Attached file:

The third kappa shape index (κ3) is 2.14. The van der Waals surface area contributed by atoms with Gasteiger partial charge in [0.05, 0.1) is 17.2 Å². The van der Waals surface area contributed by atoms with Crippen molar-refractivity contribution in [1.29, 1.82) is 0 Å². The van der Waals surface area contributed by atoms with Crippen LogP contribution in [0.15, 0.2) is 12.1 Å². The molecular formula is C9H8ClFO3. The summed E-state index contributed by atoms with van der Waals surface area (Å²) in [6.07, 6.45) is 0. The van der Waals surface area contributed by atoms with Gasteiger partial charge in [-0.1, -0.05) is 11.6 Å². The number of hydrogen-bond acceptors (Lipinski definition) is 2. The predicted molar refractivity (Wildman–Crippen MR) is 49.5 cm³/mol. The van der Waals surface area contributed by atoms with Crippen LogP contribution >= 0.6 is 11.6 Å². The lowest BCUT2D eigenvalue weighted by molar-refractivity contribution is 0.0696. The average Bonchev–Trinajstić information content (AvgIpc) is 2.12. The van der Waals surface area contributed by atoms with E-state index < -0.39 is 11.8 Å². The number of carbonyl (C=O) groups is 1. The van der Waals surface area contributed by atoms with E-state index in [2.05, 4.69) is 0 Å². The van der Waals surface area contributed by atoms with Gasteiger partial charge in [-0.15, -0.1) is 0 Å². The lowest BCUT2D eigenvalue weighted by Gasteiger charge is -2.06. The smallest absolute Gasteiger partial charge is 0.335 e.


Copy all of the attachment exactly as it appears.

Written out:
The third kappa shape index (κ3) is 2.14. The van der Waals surface area contributed by atoms with Gasteiger partial charge in [0.05, 0.1) is 17.2 Å². The van der Waals surface area contributed by atoms with Crippen molar-refractivity contribution in [1.29, 1.82) is 0 Å². The van der Waals surface area contributed by atoms with Crippen LogP contribution in [0.15, 0.2) is 12.1 Å². The molecular formula is C9H8ClFO3. The summed E-state index contributed by atoms with van der Waals surface area (Å²) in [6.07, 6.45) is 0. The van der Waals surface area contributed by atoms with Gasteiger partial charge in [-0.1, -0.05) is 11.6 Å². The number of hydrogen-bond acceptors (Lipinski definition) is 2. The predicted molar refractivity (Wildman–Crippen MR) is 49.5 cm³/mol. The van der Waals surface area contributed by atoms with Crippen LogP contribution >= 0.6 is 11.6 Å². The lowest BCUT2D eigenvalue weighted by molar-refractivity contribution is 0.0696. The average Bonchev–Trinajstić information content (AvgIpc) is 2.12. The van der Waals surface area contributed by atoms with E-state index < -0.39 is 11.8 Å². The number of carbonyl (C=O) groups is 1. The van der Waals surface area contributed by atoms with E-state index in [2.05, 4.69) is 0 Å². The van der Waals surface area contributed by atoms with Gasteiger partial charge in [-0.15, -0.1) is 0 Å². The lowest BCUT2D eigenvalue weighted by Gasteiger charge is -2.06. The smallest absolute Gasteiger partial charge is 0.335 e.